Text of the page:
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Essay on the Religious Right and The Handmaid’s Tale

The Religious Right and The Handmaid’s Tale

The Handmaid’s Tale by Margaret Atwood is set in the near future in the Republic of Gilead, formerly the United States. A religious extremist right-wing movement assassinated the president and congress and took complete control of the government. The constitution was suspended and liberties revoked. Women found themselves completely subordinated in the new regime, generally assigned to the legal care of a male “guardian.”

Offred, the main character of the story, was fortunate in many ways. Because she was still fertile, she was not branded an “Unwoman” and sent to the “Colonies,” where thousands of individuals deemed undesirable by the government were sent to toil in toxic plants and agricultural camps. Instead, her fate was to become a “handmaid.” Birthrates were declining in the republic, so a fertile female became a prized commodity. Since Offred had been divorced prior to the revolution, the religious leaders controlling the government saw fit to take her from her second husband and child and assign her to a “guardian,” a high ranking male. Her sole purpose in life with the guardian was to become pregnant. Once a month an insemination ceremony would take place, during which the guardian would attempt to impregnate Offred while his wife read passages from the bible to them. All three remained clothed and there was no passion involved.

In the course of her life as a handmaid, Offred discovers more about Gilead. Her secondary duty (after getting pregnant) was to go into town each day and purchase food. She gradually makes contact with another handmaid, Ofglen, who introduces her to the underground movement against the republic. She eventually becomes involved in a number of illegal activities, and eventually is forced to try and escape.

The Handmaid’s Tale is really about the role of women in society. If it were possible to eliminate women from Gilead, it seems that the republic would have done so. Instead, they are reduced into doing the one thing for which Gilead can find no substitute — producing children. They are so reduced that they cannot even feel passion or enjoy sex. Infertile women have it even worse; they are not considered to be women at all, and are deported or killed. The message is that women are needed to continue humanity but that they are to have no other role in the society that they allow to exist.

Public Schools and Education – It’s Time for Education Reform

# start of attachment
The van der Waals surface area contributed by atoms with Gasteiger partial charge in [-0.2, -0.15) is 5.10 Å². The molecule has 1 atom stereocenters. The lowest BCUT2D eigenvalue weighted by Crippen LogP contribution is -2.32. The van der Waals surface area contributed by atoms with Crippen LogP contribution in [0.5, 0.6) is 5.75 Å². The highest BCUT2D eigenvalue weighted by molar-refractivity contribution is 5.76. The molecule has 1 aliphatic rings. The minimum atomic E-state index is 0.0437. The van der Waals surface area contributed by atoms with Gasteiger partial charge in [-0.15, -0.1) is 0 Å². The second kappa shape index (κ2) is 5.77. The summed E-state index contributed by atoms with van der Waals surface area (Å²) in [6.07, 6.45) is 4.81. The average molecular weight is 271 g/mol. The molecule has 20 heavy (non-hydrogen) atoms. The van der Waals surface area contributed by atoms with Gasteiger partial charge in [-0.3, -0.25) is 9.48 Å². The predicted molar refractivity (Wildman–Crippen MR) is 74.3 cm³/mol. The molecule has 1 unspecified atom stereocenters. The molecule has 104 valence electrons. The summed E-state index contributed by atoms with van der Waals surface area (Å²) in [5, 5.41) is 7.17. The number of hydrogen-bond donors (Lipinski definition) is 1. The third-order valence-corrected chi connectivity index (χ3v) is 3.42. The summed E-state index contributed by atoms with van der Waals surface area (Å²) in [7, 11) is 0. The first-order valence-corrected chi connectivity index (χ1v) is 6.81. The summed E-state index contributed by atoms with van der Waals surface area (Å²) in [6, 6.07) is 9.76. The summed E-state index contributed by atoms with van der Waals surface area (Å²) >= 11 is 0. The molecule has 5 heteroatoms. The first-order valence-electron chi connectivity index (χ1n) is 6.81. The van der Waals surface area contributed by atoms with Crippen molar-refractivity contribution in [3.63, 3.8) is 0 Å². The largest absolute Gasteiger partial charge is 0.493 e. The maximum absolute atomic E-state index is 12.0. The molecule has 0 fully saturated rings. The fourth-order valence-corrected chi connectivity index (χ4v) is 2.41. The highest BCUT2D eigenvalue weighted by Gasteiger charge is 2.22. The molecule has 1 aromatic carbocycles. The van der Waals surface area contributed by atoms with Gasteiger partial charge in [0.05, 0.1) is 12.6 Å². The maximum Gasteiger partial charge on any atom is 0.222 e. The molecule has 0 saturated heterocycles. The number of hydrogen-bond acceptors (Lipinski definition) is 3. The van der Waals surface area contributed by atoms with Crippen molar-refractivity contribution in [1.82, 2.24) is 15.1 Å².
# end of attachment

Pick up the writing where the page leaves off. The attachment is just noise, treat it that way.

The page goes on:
It’s Time for Education Reform

My sentence is still being carried out and, as such, I am still gathering much damning evidence on the topic. Hopefully I will be able to compose a meaningful — perhaps even persuasive — critique of the system. There is quite a bit of bureaucracy and conformity to overcome.

The education system is profoundly skewed and this is the second time I have experienced its most significant problem: placement and grading. Most educators place too much value on inflexible systems for identifying proper places for students and estimate their comprehension of the material; there are many factors that may aid or hinder a student’s performance on such tests. Yet, even excusing poor test score(s) is not my main intention.

Throughout most of my education I felt extreme boredom and “excelled” at all “academic studies” (as ill-defined as they were), which made me rather excited about the prospect of going to college early. I thought the MASMC, focusing on (personal) and academic challenges, should provide the extra stimulation and opportunity to let me “soar.” I have come to understand the harsher conformity of lower level courses.

In highschool I had precalculus (which actually ended with limits!) and chemistry, and I considered my entrance to calculus and (advanced/secondary) chemistry in college almost guaranteed. I found out about placement tests the night before actually taking them (the best I can remember) but still felt confident after having completed them. I found out little before actually going to the academy that I would be placed back in precalculus and chemistry one. After talking with a few “authorities” I discovered there was one other test I could take. Without even looking at the C I received on the first precalculus (mostly algebra and some trig) test, I took another one. Again, I received a C and felt rather bad.

I talked with Dr. Malm to figure out what I did wrong. After looking over the test, I felt somewhat worse: the errors I made were not due to a real lack of understanding, rather they were “stupid errors” from lack of attention, sleepiness, and some misinterpretation. I was assured that the college precalculus course would “fill the holes” of my precalculus education. I doubted it, and was correct: I learned, effectively, nothing in precalculus while spending hours (and taxpayers’ money) listening to the same material and doing homework (unnecessary — I didn’t last year and by not doing homework I did not hurt my placement test score).

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